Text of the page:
Students Without Borders is a WUSC and CECI program that enables Canadian university and college students to participate in exciting, volunteer learning opportunities in South America, Africa, and Asia.

2nd Blog Post from Lima

June 22, 2014

So I’m roughly at the halfway point of my internship here in Lima.  Things are going really well, and I’ve definitely settled into more of a groove compared to the constant changes from when I first arrived.  I am moved into my “pensión”, I know where I’m going to be getting my meals most days, and I’m becoming really familiar with the trips I have to make to work, be they from my house to the Aurora Vivar office in La Victoria or to the schools we do workshops in in the “Cono Norte”.

I’m getting more confident with my role in the workshops as well.  In our vocational orientation workshops, I’m a little more familiar with the costs and opportunities of university or technical education, and try to give as much of this type of information as possible to the students I work with to help them make their decisions.  I don’t have a huge amount of time with each student during the workshop, as a fair bit of time they are listening to the facilitator, but during the second session of vocational orientation they complete an exercise and quite often are willing to chat or seek input while they complete it.

“La Chispa de Aurorita”, the science-oriented club for young girls, is a bit more fun than vocational orientation.  The idea is to let girls have a fun time thinking about and completing science experiments or activities, which will boost their confidence and self esteem and maybe pique their interest in science down the road.  The girls are a lot of fun, and so is plugging a hot dog into a battery!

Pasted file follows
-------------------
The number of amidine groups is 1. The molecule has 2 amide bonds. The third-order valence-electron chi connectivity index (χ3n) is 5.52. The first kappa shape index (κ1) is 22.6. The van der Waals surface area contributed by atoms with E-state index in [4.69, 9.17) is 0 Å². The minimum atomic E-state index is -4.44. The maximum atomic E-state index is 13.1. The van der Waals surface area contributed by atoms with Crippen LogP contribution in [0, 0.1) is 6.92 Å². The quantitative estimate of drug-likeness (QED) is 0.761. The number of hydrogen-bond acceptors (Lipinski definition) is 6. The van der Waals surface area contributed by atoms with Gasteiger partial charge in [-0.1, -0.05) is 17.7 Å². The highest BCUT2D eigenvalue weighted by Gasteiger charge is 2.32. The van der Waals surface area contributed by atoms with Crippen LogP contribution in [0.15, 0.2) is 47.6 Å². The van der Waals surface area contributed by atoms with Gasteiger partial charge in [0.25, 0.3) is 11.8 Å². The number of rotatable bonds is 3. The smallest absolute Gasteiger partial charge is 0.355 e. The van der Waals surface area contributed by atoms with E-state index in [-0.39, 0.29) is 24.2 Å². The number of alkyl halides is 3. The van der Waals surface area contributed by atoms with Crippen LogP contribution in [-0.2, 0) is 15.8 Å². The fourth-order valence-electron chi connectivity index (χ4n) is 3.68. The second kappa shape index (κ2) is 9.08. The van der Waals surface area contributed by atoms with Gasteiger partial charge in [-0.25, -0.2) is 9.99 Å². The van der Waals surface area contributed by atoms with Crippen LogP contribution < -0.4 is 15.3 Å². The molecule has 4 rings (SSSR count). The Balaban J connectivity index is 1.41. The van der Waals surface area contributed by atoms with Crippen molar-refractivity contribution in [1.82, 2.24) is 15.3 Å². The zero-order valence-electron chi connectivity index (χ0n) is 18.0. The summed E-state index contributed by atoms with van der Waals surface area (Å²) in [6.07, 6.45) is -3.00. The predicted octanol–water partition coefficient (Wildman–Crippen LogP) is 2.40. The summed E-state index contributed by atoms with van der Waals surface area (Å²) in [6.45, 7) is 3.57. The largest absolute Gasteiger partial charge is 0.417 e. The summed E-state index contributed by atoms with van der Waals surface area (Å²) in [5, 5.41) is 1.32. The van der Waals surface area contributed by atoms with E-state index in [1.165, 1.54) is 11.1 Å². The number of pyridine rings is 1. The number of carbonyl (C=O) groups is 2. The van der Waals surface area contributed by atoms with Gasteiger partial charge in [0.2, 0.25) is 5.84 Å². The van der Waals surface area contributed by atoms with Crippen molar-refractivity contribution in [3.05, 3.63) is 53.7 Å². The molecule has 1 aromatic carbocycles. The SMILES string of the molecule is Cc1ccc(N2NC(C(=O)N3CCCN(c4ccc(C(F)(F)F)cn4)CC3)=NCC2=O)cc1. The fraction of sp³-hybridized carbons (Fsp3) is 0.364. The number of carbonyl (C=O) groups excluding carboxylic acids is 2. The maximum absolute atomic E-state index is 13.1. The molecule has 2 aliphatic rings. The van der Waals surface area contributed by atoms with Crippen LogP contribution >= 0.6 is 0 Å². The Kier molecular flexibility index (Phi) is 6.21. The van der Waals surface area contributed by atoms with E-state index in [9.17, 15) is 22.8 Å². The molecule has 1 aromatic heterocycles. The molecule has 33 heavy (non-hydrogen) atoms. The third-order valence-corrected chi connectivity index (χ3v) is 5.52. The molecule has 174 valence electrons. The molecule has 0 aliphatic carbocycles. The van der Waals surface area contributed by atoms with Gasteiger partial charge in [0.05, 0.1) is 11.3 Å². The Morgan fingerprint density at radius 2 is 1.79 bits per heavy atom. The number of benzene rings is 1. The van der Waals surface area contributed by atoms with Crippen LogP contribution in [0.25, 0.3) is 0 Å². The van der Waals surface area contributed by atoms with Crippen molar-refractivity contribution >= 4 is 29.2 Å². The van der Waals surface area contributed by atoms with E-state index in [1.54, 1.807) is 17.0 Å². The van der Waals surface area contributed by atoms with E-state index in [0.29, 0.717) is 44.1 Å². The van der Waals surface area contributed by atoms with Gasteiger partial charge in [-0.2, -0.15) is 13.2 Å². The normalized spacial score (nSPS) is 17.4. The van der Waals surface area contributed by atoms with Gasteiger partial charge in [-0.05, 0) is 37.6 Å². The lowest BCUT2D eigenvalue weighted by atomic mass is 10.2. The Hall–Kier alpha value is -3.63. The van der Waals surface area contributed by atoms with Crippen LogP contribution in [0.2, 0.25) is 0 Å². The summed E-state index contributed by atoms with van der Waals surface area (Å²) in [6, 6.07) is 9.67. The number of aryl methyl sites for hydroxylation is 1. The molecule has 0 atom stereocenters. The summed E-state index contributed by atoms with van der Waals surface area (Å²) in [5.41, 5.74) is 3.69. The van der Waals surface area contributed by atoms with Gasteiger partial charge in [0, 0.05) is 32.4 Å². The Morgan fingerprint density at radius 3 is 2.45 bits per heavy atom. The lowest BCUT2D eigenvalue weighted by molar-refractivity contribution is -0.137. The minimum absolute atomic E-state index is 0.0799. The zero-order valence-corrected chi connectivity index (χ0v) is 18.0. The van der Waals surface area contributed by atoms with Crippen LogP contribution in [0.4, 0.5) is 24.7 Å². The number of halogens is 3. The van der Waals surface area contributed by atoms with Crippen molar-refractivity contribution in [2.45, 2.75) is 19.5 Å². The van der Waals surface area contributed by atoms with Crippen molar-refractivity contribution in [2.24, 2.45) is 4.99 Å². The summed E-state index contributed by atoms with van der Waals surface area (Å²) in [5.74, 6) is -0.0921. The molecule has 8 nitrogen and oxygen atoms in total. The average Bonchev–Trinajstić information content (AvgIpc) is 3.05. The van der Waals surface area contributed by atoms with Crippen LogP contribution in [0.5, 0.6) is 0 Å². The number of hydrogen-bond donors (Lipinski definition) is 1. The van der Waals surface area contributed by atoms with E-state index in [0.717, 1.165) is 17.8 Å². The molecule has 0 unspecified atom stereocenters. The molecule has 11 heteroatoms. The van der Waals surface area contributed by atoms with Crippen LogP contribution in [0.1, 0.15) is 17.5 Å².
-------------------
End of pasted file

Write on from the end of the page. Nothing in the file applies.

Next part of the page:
The other task I’ve been completing is preparing a database for the organisation to use and fill in once I’m gone.  While I’m pretty comfortable with Excel, some major challenges come from the need for the database and the charts that are linked to it to be easily accessible to people with more basic knowledge of MS Office.  Also, a lot of the data I put in isn’t numeric, and it can be difficult to decipher the handwriting of a lot of the students we work with. Once I finish all the data entry, however, I’m excited to see how useful this tool will be for Aurora Vivar.  I’m even thinking of trying to integrate this database and the trends I find within the data as an element of my final assignment for the University of Ottawa.

The last thing I’ll mention in this blog post is the university class I’m attending with my boss, who’s finishing her Master’s degree in Gender and Development.  This is a huge challenge, to try and follow a graduate-level discussion in Spanish, but I’m learning a lot, and my own experience as a student of development has helped me keep up to some extent.  I am especially appreciative of the fact that so many different viewpoints and perspectives can be presented which fundamentally challenge a lot of the mainstream ideas in Canada.  Mimi (my boss) and I have had some very interesting discussions on our way out of the university on Monday nights.

Anyway, I need to go prepare for said class, so I’ll end my blog post here.  Happy Sunday!